That still means that a bias offset restored Exmor camera still has around 13 stops of DR, to a Canon cameras 11 stops. Operating in exactly the same way...with a bias offset rather than black point clipping. Why so little change? Because Canon cameras as much as 25-40 electrons worth of read noise at ISO 100...that is orders of magnitude greater than what Exmor has. You would have to "clip" a very significant amount of the signal in a Canon file...so while DR may improve, instead of discarding ~3e- worth of potentially usable data, you would be throwing away 22-37e- worth of potentially usable data. That's a LOT of data...that's a lot of potentially recoverable shadow data that is now simply GONE. Now...it's barely there to begin with in a Canon camera, because the read noise is so bad. So, maybe it doesn't matter so much that the information is clipped out.


However, you have to recognize what's actually happening to the signal. Canon's DR numbers may improve...but they are not improving because of a reduction in read noise (which is what happened with Exmor sensors), thereby increasing the amount of recoverable data. They are improving because of a removal of information, thereby DECREASING the amount of recoverable data.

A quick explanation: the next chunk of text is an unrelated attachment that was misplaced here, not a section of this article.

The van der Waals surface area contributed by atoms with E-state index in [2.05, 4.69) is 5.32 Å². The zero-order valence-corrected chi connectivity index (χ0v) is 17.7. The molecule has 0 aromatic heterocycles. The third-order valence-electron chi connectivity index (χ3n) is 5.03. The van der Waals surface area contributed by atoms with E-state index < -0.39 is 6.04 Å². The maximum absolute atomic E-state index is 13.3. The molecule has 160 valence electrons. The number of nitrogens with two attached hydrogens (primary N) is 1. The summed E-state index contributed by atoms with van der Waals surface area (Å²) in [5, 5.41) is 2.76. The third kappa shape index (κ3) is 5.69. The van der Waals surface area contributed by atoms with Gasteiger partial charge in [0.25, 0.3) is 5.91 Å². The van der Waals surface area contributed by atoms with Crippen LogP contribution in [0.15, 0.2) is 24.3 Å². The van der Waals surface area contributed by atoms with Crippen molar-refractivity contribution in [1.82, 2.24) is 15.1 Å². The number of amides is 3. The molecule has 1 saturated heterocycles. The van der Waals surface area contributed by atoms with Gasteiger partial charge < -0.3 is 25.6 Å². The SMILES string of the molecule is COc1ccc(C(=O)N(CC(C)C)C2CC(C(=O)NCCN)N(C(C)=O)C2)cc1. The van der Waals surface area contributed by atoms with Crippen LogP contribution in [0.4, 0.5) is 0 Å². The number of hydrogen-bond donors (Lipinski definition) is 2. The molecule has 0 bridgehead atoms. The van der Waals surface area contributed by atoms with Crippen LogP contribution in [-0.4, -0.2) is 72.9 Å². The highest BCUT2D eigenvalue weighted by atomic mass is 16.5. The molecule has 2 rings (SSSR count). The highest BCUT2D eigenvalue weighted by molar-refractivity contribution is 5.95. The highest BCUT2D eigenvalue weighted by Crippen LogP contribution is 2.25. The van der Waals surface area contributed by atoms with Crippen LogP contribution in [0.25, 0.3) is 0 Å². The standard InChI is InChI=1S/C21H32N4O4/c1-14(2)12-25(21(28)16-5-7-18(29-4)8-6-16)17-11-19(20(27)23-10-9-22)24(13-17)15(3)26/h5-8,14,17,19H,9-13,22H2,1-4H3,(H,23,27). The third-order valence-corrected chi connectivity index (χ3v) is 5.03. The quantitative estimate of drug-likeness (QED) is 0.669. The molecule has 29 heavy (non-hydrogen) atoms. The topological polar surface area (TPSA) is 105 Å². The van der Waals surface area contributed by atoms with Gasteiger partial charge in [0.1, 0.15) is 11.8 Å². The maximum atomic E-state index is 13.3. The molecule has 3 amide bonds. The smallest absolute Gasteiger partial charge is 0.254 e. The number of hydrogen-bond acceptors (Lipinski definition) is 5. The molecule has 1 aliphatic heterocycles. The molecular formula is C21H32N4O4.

4
Some more information on this:


http://image-sensors-world.blogspot.com/2014/11/active-pixel-color-sampling-story-goes.html


The commentators still seem to think it's a hoax, given the discrepancies and errors in all of the data. Take it for what you will.


I just...thought I'd quote this, maybe make it stand out more. So far, guys with WAAY more knowledge than any of us here regarding sensor technology think the whole thing is a cleverly deployed hoax. It could be real...but, these guys usually don't claim hoax unless there is something really wrong with the information... :P